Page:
Teachers warring against standardized testing, for its dumbing-down effects, might think it a godsend to find attractive schools that look for qualities not currently tested.
Who were some of the other New England Transcendentalists? Where does Edgar Allan Poe fit in?
Questions about literature, connecting to questions about geometry, and geography, suggest a kind of well-roundedness we might find unfamiliar, even alien.
I’ve gone so far as to use the term Martian Math, turning the remoteness of the memes and vocabulary, into a marketing asset.
Am I suggesting the Hizmet schools, or a similar network of charter schools, might brand around non-standard content, in anticipation of its becoming more accepted down the road?
What other content is ahead of its time? Cryptography?
That stuff is old hat, but then crypto-currencies are new. When we teach cryptography, and how, is an area ripe for innovation.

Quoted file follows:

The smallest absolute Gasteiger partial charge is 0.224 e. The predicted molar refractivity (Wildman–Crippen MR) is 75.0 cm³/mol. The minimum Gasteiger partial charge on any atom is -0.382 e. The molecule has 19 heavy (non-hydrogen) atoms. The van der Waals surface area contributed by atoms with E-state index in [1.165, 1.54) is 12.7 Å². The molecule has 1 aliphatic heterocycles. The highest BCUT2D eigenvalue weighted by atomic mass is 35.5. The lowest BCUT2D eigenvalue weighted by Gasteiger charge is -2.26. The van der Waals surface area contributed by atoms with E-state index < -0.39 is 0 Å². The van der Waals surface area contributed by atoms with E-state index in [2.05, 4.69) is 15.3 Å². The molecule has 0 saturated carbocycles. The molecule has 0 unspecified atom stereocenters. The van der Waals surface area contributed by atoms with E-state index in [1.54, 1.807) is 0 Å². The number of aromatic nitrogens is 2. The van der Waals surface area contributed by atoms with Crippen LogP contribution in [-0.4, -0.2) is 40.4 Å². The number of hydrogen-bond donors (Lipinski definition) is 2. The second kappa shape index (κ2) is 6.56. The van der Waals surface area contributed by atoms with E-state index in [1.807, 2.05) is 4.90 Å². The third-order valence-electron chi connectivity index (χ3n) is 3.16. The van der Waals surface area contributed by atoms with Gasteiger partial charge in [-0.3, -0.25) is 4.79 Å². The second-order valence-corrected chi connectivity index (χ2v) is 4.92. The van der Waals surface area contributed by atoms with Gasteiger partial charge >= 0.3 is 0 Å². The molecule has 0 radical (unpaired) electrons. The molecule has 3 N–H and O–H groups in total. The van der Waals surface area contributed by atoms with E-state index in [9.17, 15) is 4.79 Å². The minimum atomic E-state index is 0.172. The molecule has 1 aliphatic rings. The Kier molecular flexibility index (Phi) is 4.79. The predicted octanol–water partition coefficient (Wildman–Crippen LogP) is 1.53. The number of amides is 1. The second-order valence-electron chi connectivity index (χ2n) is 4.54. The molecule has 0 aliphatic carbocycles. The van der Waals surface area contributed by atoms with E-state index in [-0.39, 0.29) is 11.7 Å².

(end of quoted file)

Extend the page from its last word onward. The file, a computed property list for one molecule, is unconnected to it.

Imagine a school that let students use crypto-currency to buy stuff from its gift and supplies store. One aspect of “programmable money” is the ability to tie it to a person, more like credit cards do.
A consequence of credits tied to identity, is the ability to reward specific students with access to specific items, including events, conferences, theater plays, based on their performance within the school.
Yes, I’m suggesting schools help teachers challenge the monopoly of specific “standardized” tests by focusing on alternative, nevertheless valuable and useful content, that current tests don’t cover.
Get out from under their yoke. Break free.
Traditional schools, not just the charters, might participate in this effort to restore creativity and innovation to the various disciplines that have been ruined.
Testing will not disappear, but their shape and content will no longer be controlled by the usual suspects.
Schools themselves, and their faculties, will have greater ability to set their own standards. That’s the preferred future that I’m aiming for with these suggestions.